For a long time, tipping waiters, waitresses and other service industry employees has been viewed as commonplace in the United States. We understand the social expectation of tipping, as well as that in many industries where tipping is standard, employees make very low wages and actually depend on additional sums to get by. But most of the world doesn’t work this way. In fact, many international citizens visiting America might find the concept of tipping downright strange, and similarly many Americans vacationing abroad quickly discover that tipping is weird and uncommon. But which side has it right? Here are a few points on both sides of the debate….
You Shouldn’t Tip Because….
The system is blatantly unfair. Tipping is entirely up to each individual customer. Using a restaurant scenario as an example, the guy before you might leave 18% for his waiter because that’s his standard practice. But maybe you’re younger and operating on a tighter budget, and it’s a fairly casual meal, and 15% sounds about right to you. Who’s to say which of you is “correct?” Is it fair to the waiter to have a portion of his income decided by the amount you feel comfortable tipping?
You don’t always know where the money’s going, anyway. Again, I’ll use the restaurant scenario. At many establishments, servers pool their tip money and divide it evenly – meaning if you leave a 20% tip for a job well done on the part of your own server, you may be providing equal reward to some person across the restaurant who was providing horrible service to another group of tables. Or consider another situation entirely. Maybe you have such a wonderful meal and experience that you want to reward the restaurant as a whole with a big tip. You know who might not see any of that money? The chef who cooked the meal, the team that planned the menu, the owner who hired the chef, etc. Often, a great experience at a service industry establishment depends on a team approach that can’t easily be rewarded with tip money.
You don’t have to. This approach may sound cynical, but by tipping for service you’re participating in a system that, as mentioned, is unfair to employees. You’re dictating the income of a server when that should be done by the owner of the restaurant, who ought to be providing a living wage. Of course, if in the short term you decide to stop tipping, all you’re accomplishing is screwing over servers within this system. Still, change doesn’t come about randomly.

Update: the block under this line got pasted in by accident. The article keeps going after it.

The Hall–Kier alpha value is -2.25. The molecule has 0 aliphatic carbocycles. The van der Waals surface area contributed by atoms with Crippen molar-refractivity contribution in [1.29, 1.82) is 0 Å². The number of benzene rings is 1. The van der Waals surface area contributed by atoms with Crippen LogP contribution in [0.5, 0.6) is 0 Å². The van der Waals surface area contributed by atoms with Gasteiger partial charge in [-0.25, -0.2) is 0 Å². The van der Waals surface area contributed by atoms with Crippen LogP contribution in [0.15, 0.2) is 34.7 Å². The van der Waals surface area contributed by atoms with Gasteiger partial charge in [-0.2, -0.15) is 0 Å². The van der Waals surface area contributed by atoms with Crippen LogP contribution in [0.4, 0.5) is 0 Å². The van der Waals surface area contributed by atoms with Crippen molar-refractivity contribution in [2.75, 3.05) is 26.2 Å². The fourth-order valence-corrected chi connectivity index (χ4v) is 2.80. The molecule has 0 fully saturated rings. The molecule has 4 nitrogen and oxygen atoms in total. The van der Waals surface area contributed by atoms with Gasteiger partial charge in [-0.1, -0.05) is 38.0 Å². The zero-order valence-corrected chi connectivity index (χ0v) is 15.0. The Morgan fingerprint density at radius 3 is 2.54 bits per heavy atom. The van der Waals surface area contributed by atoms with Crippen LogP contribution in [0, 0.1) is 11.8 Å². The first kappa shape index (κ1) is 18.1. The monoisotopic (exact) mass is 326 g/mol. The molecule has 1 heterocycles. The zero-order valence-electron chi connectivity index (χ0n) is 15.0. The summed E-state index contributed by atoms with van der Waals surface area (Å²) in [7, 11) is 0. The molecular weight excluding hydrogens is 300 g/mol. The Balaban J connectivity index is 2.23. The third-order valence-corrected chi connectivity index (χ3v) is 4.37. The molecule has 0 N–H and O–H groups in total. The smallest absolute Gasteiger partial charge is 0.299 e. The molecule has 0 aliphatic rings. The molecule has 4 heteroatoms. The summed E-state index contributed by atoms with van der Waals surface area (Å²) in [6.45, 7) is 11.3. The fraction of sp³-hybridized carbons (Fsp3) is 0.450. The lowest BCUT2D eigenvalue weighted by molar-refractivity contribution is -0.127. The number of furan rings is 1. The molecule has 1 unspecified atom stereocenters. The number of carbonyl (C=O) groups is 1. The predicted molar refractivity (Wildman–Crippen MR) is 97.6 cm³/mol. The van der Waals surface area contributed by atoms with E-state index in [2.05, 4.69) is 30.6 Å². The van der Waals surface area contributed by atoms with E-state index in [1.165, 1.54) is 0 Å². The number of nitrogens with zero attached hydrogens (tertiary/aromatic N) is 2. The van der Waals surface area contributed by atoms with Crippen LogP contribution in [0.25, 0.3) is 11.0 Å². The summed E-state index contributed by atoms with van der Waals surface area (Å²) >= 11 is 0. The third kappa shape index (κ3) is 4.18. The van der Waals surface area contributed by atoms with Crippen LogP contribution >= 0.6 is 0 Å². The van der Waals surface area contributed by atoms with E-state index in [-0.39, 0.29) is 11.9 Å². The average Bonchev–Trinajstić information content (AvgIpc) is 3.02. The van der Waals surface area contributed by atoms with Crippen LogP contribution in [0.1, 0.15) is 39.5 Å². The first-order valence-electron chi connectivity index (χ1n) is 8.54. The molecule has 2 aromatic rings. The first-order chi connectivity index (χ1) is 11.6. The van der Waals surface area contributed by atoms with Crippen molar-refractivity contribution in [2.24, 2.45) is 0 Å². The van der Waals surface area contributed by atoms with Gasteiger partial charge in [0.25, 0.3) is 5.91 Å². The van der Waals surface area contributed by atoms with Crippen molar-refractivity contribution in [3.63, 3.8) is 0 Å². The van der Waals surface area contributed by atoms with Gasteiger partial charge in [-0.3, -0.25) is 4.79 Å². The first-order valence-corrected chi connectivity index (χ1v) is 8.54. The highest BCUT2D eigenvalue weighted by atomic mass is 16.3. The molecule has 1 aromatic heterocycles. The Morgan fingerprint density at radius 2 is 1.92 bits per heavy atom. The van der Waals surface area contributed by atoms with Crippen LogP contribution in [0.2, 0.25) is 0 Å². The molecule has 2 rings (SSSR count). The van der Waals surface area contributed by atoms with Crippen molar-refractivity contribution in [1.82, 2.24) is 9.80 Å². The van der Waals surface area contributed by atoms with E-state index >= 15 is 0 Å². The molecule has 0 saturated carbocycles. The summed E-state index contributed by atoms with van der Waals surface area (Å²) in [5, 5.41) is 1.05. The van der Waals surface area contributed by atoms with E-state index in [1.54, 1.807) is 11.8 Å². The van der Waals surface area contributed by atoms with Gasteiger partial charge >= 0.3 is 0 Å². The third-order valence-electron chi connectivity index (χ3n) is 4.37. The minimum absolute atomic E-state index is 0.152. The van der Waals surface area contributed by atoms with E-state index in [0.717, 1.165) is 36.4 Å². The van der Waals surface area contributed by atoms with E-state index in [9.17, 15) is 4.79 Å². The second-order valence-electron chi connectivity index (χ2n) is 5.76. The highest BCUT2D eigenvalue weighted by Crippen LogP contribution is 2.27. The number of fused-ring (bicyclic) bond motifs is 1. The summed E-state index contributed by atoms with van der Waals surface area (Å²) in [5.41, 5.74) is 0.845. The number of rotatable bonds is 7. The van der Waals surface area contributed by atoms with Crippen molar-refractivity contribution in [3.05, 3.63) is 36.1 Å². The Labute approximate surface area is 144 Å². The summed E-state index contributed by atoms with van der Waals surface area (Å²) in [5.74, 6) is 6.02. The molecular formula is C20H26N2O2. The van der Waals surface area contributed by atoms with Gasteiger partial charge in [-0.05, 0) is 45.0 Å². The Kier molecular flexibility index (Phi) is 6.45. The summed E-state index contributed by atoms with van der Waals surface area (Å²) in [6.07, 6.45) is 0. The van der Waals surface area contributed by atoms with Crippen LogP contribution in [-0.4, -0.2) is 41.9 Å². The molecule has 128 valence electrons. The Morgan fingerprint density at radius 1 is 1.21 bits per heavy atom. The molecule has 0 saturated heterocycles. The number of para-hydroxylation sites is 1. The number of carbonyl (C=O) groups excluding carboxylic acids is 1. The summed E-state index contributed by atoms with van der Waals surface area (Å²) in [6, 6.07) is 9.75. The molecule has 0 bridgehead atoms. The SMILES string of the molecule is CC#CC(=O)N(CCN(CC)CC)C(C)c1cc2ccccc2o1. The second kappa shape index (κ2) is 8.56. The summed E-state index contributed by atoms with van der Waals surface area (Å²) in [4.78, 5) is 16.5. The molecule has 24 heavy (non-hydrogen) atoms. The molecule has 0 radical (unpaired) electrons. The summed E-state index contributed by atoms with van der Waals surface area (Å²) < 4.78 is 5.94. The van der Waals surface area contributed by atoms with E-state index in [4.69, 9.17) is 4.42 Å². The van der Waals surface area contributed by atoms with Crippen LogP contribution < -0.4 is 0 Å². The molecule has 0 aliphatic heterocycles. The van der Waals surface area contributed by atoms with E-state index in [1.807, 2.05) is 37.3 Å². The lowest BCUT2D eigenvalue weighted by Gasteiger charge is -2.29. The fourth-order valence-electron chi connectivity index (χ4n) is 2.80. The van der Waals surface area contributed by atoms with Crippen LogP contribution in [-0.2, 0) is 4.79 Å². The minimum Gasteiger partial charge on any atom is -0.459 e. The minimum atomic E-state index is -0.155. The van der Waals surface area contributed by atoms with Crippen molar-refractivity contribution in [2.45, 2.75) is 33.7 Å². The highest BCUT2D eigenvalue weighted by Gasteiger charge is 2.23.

You Should Tip Because….
Servers need the money, plain and simple. It’s a sad situation, but in the U.S., most service industry workers are paid barely enough to get by, the assumption being that they can supplement small paychecks with tip money. Fair or unfair, that’s how it is right now.
It’s a classy gesture. It may seem weird to international citizens, and it may be borderline silly from an economic standpoint, but neither of those things makes the concept of tipping wrong. Ideally, the system would work both ways, with service industry professionals making adequate wages, and tipping serving more as a bonus or gesture of a job particularly well done. Either way, however, there is a personal aspect to eating out or engaging with other service industries. You speak to, make requests of, and sometimes enjoy the company of your server, and if the experience is richer because of it it’s perfectly classy to leave a tip to show your appreciation. Just because your sister’s new French boyfriend thinks it’s weird doesn’t mean you shouldn’t do it. In fact, if he’s bitching at you about tipping, just ignore him completely.
There’s a common argument about incentives, and it’s perfectly legitimate. Basically, if service industry employees depend on tips, they’re theoretically more likely to offer good service and to be pleasant to customers. If on the other hand their wages were all they needed, they might not feel obligated to do more than the bare minimum. Naturally that’s an unfair statement to plenty of honest employees who take pride in their work, but the basic theory definitely has something to it, fair or unfair.
Which side of the debate has it right? No idea – probably neither, completely. I still leave tips because it’s how I grew up. I enjoy the opportunity to help someone out when he or she does a particularly good job, and if I’m honest I don’t mind being able to show my displeasure when someone in a service industry is a jackass. That said, I recognize some of the inherent injustice in the system. What do you think?